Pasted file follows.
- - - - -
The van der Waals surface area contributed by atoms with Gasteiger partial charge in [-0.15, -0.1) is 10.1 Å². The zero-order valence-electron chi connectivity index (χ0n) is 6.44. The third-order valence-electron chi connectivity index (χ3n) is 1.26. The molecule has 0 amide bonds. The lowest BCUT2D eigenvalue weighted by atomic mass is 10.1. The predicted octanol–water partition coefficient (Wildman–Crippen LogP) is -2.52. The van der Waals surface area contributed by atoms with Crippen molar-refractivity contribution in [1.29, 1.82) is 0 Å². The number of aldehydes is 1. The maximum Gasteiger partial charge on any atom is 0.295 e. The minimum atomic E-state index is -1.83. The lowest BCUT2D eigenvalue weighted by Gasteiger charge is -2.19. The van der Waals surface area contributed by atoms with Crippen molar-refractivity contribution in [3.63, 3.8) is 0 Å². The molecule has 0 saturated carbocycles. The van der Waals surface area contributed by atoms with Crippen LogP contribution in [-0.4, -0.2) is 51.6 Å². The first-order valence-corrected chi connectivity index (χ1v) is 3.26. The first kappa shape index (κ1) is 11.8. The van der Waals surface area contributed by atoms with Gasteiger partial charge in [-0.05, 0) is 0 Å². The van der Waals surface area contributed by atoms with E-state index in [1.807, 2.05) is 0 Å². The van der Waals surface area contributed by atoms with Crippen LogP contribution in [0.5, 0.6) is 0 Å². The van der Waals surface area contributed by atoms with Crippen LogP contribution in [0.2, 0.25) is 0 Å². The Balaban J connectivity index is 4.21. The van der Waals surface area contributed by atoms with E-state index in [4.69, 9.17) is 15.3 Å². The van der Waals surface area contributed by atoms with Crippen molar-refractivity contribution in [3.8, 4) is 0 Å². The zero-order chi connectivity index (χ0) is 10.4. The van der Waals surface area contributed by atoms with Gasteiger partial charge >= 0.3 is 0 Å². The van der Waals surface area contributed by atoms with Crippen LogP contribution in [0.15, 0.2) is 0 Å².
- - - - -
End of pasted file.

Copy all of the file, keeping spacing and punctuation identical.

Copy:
The van der Waals surface area contributed by atoms with Gasteiger partial charge in [-0.15, -0.1) is 10.1 Å². The zero-order valence-electron chi connectivity index (χ0n) is 6.44. The third-order valence-electron chi connectivity index (χ3n) is 1.26. The molecule has 0 amide bonds. The lowest BCUT2D eigenvalue weighted by atomic mass is 10.1. The predicted octanol–water partition coefficient (Wildman–Crippen LogP) is -2.52. The van der Waals surface area contributed by atoms with Crippen molar-refractivity contribution in [1.29, 1.82) is 0 Å². The number of aldehydes is 1. The maximum Gasteiger partial charge on any atom is 0.295 e. The minimum atomic E-state index is -1.83. The lowest BCUT2D eigenvalue weighted by Gasteiger charge is -2.19. The van der Waals surface area contributed by atoms with Crippen molar-refractivity contribution in [3.63, 3.8) is 0 Å². The molecule has 0 saturated carbocycles. The van der Waals surface area contributed by atoms with Crippen LogP contribution in [-0.4, -0.2) is 51.6 Å². The first-order valence-corrected chi connectivity index (χ1v) is 3.26. The first kappa shape index (κ1) is 11.8. The van der Waals surface area contributed by atoms with Gasteiger partial charge in [-0.05, 0) is 0 Å². The van der Waals surface area contributed by atoms with E-state index in [1.807, 2.05) is 0 Å². The van der Waals surface area contributed by atoms with Crippen LogP contribution in [0.5, 0.6) is 0 Å². The van der Waals surface area contributed by atoms with Crippen LogP contribution in [0.2, 0.25) is 0 Å². The Balaban J connectivity index is 4.21. The van der Waals surface area contributed by atoms with E-state index in [4.69, 9.17) is 15.3 Å². The van der Waals surface area contributed by atoms with Crippen molar-refractivity contribution in [3.8, 4) is 0 Å². The zero-order chi connectivity index (χ0) is 10.4. The van der Waals surface area contributed by atoms with Gasteiger partial charge >= 0.3 is 0 Å². The van der Waals surface area contributed by atoms with Crippen LogP contribution in [0.15, 0.2) is 0 Å².